He said the UK was heading for a “tremendously exciting period” in which “a household isn’t just a consumer any longer, they are also a generator, a business isn’t just a consumer they are also a generator” – but only if the Government created the right conditions for investors.

Mr Slade compared this transition to the opening of the UK’s first coal-fired power station by Thomas Edison in 1882 at Holborn Viaduct in London.

“We are on the cusp of a golden age in terms of what we can achieve,” he said.

“This year is the first year we have had days where there has been zero coal in the system and it’s happening again and again.

“We are regularly seeing days where solar is producing 10 per cent of our energy or more. We are going through another change in how we generate electricity, how we use electricity and how we manage electricity.

“What we need is that encouragement from Government so we can get going because time isn’t on our side.

“I don’t think there’s a risk of the lights going off, but the problems might be in terms of how quickly we can deliver the transition and how quickly we can meet our international climate targets. And we have international climate obligations regardless of Brexit.”

James Court, the REA’s head of policy, said they had a list of 15 “negative policy changes”, some of which “we can understand” while others had “come out of the blue”.

“We need to see more settled energy policy,” he said.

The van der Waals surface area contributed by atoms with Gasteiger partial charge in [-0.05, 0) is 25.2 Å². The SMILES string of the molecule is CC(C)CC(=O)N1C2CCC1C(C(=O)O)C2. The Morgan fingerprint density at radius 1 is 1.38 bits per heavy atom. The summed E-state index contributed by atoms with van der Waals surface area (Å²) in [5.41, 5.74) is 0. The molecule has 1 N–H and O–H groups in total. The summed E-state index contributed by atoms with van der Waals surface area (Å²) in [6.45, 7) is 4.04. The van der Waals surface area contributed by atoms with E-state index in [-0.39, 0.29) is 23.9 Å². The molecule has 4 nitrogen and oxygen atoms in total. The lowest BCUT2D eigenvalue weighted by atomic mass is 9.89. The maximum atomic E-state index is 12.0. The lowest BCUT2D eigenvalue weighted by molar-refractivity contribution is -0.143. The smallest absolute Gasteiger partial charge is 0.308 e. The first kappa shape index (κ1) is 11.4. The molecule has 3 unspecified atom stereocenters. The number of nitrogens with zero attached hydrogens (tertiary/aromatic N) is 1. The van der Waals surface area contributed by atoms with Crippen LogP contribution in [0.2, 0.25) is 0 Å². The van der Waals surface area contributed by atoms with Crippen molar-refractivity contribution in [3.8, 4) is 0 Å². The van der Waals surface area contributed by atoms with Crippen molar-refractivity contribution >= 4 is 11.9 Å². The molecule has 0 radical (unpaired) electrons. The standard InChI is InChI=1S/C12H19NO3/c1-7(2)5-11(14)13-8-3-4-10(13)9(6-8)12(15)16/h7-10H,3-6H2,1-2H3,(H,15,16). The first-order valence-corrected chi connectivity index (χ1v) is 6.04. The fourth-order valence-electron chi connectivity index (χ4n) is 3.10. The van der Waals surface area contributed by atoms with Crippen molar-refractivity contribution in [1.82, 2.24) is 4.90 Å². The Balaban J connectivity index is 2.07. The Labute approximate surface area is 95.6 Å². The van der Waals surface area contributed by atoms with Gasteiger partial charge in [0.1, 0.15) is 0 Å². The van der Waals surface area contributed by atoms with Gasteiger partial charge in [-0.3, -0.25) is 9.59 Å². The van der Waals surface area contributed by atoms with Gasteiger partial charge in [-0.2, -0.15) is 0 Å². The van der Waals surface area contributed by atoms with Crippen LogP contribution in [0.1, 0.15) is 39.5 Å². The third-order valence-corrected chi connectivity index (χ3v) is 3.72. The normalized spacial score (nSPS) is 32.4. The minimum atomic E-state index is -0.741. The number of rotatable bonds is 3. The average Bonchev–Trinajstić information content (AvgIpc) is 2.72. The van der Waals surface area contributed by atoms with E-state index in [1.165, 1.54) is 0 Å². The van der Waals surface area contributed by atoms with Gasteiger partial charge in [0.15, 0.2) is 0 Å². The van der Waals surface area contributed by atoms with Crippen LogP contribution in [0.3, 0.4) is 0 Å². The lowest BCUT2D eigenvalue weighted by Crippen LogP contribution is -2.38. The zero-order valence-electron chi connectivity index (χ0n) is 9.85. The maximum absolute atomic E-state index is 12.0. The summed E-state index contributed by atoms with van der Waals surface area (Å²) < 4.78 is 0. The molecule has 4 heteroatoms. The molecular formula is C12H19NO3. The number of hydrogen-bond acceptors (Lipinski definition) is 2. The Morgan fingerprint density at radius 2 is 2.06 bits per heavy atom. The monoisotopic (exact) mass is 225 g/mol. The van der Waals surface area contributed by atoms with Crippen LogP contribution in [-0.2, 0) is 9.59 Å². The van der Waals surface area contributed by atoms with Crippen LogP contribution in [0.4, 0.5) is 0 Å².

“It is unsurprising it is a more difficult environment to find investment, but it is still a sector that is active and looking.”

There is a pressing need to replace older power stations in the UK. In May, the National Grid was forced to issue an urgent call for moth-balled generators to be turned on after a series of breakdowns helped reduce the gap between supply and demand to a perilously low level. It had to pay the staggering price of £1,250 per megawatt-hour of electricity to one generator.

Professor Catherine Mitchell, an expert on energy policy at Exeter University, said a common complaint by large energy companies was that there had been too many policy changes but “that is often because they do not want the new policies”.

“Nobody likes to have chopping and changing of policies but if you have a bad policy in place, people actually prefer you to put in place a sensible policy,” she said.

However the Government’s recent steps, she said, were “an example of sensible policies which were chopped and that will affect investor confidence and could mean higher prices and more emissions”.

“They have made lots of changes … and there are also things they have put in place, like the Green Deal to do with energy efficiency, which did not work and which absolutely everyone told them wouldn’t work and lost us millions of pounds,” Professor Mitchell added.

The Department of Business, Energy and Industrial Strategy said in a statement that it believed it was encouraging investors.

“We’re dedicated to reducing emissions and moving to low-carbon energy, through creating the right environment for businesses,” it said.

“We’ve given industry confidence by committing to £730m of renewables support funding in this Parliament to invest in secure, clean and affordable energy.”

It pointed out that one firm, MGT Power, had recently announced the go-ahead of a new £650m biomass combined heat and power plant on Teesside.

One thought on “Energy transition in Britain is a bumpy road

  1. Noticeable that Mr Slade – representing energy suppliers – has absolutely nothing to say about the UK government’s withdrawal or reduction of support since 2015 for various energy efficiency programmes – the Carbon Reduction Commitment for businesses, the Green Deal for households, the Energy Company Obligation to improve low income housing, to name but three.

    Not sure why this interview is being so warmly heralded by “In Demand”?